So, Milliband minor has pipped Milliband major to the Labour leadership post. And many some a few a tiny handful of people are interested in my opinions on the subject. For the fact is even I am not interested in my opinion on Labour’s new boss. Anyone who thinks they know what this means for the electorate, is lying. But as this isn’t going to stop pundits from all parties and the commentariat, I’m going to guess what this means.
I suspect that Labour will unite under Milliband minor. But this was always not going to be a problem. Labour’s tribal psychology suits opposition. They’re idealists who are quickly revolted by the necessary compromises of Government. They have united quickly around the Balls/Brownite position of opposition to “cuts” under all and any circumstances. And I don’t think “red Ed” will change that. Perhaps Milliband Major would have led the party to come to terms with the need to scale back state spending, but he would have been resisted every step of the way if he did. So the choice for the leader is either economic insanity and party unity OR a reasonable appeal to the electorate and a decade of infighting. They’ve gone, sensibly for unity for their decade in the wilderness.
Now Labour is riding relatively high in the polls. This is for a number of reasons: first the regular coverage granted to the Labour party election helps. Who’s on the news gets a polling boost. Secondly the BBC endlessly describing the cuts as “painful” helps sell the Labour “cuts! Waaaaa!” narrative. Opposition to cuts from the union Barons can coalesce around a leaderless Labour party, who at the same time provide no target for the Government to shoot at. Finally, freed from the pressures of Government, Labour politicians can say what their supporters want to hear and this has led to an increase in membership. The Labour tribe is much happier in opposition to the EEEEeeeeevil Tories than it ever was in Government.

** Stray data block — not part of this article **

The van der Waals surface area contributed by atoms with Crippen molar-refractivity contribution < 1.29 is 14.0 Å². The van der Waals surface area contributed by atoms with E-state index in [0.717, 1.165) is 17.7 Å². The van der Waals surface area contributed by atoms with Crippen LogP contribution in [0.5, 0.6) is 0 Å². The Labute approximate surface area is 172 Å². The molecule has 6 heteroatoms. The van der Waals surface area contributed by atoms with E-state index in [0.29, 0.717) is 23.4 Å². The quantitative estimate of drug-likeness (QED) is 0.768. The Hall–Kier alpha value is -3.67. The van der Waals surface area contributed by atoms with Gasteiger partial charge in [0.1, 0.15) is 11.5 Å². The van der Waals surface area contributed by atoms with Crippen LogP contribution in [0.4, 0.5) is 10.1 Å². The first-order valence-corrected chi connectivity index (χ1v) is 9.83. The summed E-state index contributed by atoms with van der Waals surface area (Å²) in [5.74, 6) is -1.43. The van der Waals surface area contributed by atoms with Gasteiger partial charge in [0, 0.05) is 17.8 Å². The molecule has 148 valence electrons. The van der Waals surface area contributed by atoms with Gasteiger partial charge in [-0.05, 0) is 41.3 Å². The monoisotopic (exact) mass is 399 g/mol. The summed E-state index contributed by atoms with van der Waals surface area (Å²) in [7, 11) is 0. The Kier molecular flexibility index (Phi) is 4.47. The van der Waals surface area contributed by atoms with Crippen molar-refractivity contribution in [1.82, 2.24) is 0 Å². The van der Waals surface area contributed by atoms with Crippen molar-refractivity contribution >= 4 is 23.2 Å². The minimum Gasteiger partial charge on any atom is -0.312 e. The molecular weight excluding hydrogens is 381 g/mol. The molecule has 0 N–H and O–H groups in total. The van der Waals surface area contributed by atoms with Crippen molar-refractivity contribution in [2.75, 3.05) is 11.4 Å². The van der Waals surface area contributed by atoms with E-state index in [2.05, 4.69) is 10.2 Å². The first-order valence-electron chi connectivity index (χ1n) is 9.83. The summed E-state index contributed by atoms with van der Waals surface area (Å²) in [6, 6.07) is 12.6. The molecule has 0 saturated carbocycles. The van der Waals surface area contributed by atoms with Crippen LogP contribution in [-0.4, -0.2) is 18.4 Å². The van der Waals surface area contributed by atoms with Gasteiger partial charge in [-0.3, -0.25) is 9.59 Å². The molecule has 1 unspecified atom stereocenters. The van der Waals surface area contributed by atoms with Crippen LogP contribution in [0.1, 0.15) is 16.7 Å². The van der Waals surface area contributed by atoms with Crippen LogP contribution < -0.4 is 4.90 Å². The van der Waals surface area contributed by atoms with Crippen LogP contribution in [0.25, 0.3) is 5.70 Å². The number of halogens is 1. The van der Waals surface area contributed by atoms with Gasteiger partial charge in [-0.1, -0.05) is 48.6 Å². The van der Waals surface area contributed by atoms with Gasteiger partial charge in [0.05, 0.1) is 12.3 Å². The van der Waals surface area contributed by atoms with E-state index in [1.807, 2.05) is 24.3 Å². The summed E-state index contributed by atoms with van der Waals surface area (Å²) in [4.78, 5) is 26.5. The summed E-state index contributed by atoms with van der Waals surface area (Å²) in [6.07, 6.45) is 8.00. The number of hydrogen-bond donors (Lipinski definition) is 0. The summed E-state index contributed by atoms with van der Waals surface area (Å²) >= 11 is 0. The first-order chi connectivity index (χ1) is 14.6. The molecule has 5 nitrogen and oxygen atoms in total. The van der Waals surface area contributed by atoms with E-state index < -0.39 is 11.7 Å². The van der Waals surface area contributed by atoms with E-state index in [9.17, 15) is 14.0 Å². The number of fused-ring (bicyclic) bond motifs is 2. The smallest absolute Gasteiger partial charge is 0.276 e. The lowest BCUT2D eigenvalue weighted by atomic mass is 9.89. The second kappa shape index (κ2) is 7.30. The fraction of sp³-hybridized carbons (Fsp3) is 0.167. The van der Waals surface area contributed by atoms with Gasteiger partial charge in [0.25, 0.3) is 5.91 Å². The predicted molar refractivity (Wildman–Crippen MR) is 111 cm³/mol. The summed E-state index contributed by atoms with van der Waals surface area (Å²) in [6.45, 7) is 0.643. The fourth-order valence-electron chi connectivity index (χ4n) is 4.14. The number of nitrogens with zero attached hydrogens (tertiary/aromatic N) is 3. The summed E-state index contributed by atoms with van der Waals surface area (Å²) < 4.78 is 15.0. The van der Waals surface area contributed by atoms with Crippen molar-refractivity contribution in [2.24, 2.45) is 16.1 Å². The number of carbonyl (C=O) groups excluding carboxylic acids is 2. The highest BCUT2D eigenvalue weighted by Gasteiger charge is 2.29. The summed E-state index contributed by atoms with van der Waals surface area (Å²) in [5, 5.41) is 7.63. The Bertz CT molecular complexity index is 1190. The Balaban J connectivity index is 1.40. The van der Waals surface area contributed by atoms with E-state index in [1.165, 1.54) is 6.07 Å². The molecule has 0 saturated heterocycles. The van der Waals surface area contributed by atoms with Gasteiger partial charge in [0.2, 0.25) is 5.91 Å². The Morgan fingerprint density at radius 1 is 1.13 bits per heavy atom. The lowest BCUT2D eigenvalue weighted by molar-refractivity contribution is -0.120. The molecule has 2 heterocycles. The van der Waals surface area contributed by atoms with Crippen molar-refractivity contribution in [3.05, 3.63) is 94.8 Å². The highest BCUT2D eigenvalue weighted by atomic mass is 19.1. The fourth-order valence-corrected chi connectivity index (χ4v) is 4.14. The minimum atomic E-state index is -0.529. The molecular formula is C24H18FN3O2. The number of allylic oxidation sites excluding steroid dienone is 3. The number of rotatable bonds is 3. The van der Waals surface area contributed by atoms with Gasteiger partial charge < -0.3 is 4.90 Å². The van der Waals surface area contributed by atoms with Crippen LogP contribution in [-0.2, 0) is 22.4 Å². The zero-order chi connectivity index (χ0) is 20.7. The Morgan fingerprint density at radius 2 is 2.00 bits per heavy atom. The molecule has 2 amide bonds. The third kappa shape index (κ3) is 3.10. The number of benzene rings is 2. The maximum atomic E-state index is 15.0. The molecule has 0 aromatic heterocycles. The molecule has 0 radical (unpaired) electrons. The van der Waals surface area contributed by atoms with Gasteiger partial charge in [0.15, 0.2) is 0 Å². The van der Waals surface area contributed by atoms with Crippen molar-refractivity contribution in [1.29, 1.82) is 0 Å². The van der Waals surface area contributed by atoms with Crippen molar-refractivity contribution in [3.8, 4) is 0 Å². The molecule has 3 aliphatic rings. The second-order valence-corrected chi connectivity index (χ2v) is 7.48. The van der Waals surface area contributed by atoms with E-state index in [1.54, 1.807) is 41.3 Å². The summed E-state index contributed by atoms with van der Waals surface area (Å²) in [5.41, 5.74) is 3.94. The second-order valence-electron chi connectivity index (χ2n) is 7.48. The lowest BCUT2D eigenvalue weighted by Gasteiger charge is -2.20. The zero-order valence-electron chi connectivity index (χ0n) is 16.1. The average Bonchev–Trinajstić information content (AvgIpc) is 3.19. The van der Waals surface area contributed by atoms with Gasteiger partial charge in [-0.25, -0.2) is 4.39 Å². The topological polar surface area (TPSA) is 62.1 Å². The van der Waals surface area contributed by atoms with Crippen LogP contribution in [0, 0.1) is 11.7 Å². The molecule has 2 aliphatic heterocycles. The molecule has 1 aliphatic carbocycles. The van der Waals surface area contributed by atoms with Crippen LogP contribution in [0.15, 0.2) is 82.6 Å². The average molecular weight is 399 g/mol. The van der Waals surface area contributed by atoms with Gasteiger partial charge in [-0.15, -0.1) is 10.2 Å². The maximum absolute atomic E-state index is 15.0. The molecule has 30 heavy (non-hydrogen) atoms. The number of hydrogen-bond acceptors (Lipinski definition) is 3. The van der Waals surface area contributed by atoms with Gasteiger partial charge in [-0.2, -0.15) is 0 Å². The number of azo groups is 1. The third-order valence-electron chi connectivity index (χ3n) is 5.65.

One thing I always notice is that Labour party politicians talk of their party as if it’s the country. Only Tony Blair was able to shake this habit, and he’s reviled in the party. Ed Milliband may talk about “supporting the squeezed middle” but that middle has not forgotten that the previous leader saw them as pips to be made to squeak. He then immediatley goes on to promise a life-time of higher taxes to that “squeezed middle’s” children.
Nevertheless, I suspect that the Labour party will soon get sustained 40% plus polls. I suspect there will be a “Noo Ledah” bounce as there was for the God-awful shit-bird, Gordon Brown. And Millibrother minor is nowhere near as gut-wrenchingly dreadful as the one-eyed son of the Manse. But there is a LONG way to go to the next election, and Ed Milliband is not a politician in the same class as Tony Blair or David Cameron. With his election, The Coalition will have a target to fire at, one who wrote the manifesto which propelled Labour to its worst performance since 1982. Finally the cuts will be nowhere near as “painful” as the Labour party and the trolls in the public sector unions are trying to make you believe. The Labour tribe may believe that the only growth possible comes from public spending, but private sector profitability is rising, demand is following business confidence up and the Private sector will, by the next election be shouldering the burden of growth in salaries and employment that has been bourne by the tax-payer for most of the last decade, to theextreme detrement to the country’s finances. The Labour tribe’s (in which I include the BBC) promises of “pain” will not be matched by people’s experience of the recovery from Brown’s fiscal insanity. I suspect Labour will enjoy a few months or a year riding in the polls, but as the election approaches, and the economy improves, the Electorate will be asked to choose between David Cameron, and the Ed Milliband, and the Tories will win an electoral mandate to Govern alone, even if they then choose to continue in coalition.
Labour pundits will talk their own book, and talk their man up, but the habits of opposition are already too entrenched in the Labour movement. It is, after all, where they belong. The Unions’ strikes will be the mud that sticks to Ed Milliband, who is already being described as “the Unions’ choice”. The only predicition I will be confident to make about the new leader is that Ed Milliband will never be Prime-Minister.